Disrupting Period Products: 4 Lessons For Corporate Innovators

Disrupting Period Products: 4 Lessons For Corporate Innovators

Disrupting Period Products:
4 Lessons For Corporate Innovators

Corinne Post Contributor
I analyze executives, C-suites and boards, often with a diversity lens

Models of a pair of menstrual cups and a tampon are on display during the press preview of the new Vagina Museum in Camden market, north London on November 14, 2019.

AFP VIA GETTY IMAGES

Models of a pair of menstrual cups and a tampon are on display during the press preview of the new Vagina Museum in Camden market, north London on November 14, 2019.

AFP VIA GETTY IMAGES

Menstruation, a natural physiological process experienced by more than 300 million women and girls worldwide every day, has long been plagued by stigmatization and cultural taboos. After decades during which market leaders only tweaked established products, social ventures have disrupted the market with radical innovations, like period underwear, menstrual cups, and reusable pads.


Feminine hygiene product revenues are set to hit $47 billion globally by 2023 and a projected 5.10% market growth over the next 5 years. The strategies of these period product innovators hold crucial insights for corporate leaders looking to disrupt other stigmatized and taboo markets.


Social ventures’ approach to period product innovation is uniquely purpose-driven. It focuses on dismantling the stigma and taboo surrounding menstruation, menstruating women, and period products, more so than on achieving commercial success. This is what researchers at Erasmus University and Vrije University found after analyzing the work of 90 social enterprises in the menstrual products industry and interviewing 50 founders, CEOs, or communication and brand managers.


These social entrepreneurs realized that offering innovative, high-quality products and services alone was not enough to overcome the stigma and taboos surrounding menstruation and period products. Instead, they made the stigma and taboo a focal point in their business model.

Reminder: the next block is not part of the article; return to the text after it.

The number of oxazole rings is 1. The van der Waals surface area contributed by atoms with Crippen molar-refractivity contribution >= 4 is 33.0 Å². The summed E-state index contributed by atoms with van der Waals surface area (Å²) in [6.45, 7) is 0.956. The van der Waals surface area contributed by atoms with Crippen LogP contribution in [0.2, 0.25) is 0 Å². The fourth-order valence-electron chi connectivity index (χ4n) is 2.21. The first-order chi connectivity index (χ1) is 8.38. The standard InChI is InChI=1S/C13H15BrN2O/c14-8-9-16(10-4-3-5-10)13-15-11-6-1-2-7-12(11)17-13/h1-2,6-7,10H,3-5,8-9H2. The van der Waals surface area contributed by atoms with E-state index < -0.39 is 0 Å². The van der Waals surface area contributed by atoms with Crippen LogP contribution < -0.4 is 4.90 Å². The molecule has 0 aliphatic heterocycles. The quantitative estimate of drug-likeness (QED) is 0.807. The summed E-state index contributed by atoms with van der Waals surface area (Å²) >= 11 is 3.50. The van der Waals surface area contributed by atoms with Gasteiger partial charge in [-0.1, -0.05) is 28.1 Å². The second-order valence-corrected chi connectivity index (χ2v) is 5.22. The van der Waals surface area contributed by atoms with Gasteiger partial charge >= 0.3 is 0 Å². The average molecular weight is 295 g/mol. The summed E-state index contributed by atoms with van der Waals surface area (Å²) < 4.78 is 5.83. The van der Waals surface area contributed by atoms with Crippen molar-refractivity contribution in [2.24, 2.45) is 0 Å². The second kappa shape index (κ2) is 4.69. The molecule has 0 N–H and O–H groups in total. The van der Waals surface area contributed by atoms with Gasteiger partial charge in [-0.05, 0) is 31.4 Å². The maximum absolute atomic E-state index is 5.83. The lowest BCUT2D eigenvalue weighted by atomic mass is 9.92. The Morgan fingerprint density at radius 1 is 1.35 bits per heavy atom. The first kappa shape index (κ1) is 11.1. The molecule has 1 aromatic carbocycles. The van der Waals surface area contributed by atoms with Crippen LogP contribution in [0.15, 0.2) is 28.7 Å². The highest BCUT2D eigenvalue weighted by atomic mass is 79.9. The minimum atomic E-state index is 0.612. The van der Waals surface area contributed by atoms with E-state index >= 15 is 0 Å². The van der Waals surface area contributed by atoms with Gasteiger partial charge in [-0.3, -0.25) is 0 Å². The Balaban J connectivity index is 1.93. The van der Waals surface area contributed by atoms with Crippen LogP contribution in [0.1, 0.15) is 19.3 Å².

Social enterprises openly challenge the menstruation stigma, according to the study. For example, influencer Jessica Megan featured posted on Instagram in lingerie and a Natracare sanitary pad. This is in stark contrast with traditional firms’ typical stealth approach – like offering discrete period product packages.


The researchers also discovered that social ventures utilize explicit verbal and visual communication, on multiple channels, to normalize discussions about periods. WUKA, for instance, shows blood losses in their commercial for period underwear. In contrast, established firms avoiding taboo aspects of menstruation – for example, advertising leak-free pads with blue liquids.


What can market leaders interested in disrupting other stigmatized and taboo markets – like menopause, disability, and obesity – learn from these social enterprises?

Embrace Stigmatized Issues


Corporate leaders should consider addressing sensitive and taboo subjects in their industries. By actively engaging with and finding solutions for such issues, organizations can enhance their societal impact and create more meaningful connections with their stakeholders – not just customers, but also employees.

Promote Diversity And Inclusivity


Environments where open conversations around stigmatized issues are encouraged can contribute to normalizing the topic, making it more accessible and discussable as an area for innovation and growth. When the stigma affects employees, open conversations can also improve feelings of inclusion and organizational support.

Explore Social Entrepreneurship Partnerships


Collaborating with purpose-driven organizations can enhance an established firm’s social impact and credibility while also providing opportunities for learning.

Integrate Stigma-Debunking With Your CSR Agenda


Integrating initiatives that challenge societal stigma and taboos into a company’s CSR program can contribute to positive social change. It could also enhance brand reputation and employee engagement.


Social enterprises’ disruption of the menstrual products industry serves as a valuable reminder of the value of purpose-driven strategies and of the innovation-potential of diversity, equity, and inclusion.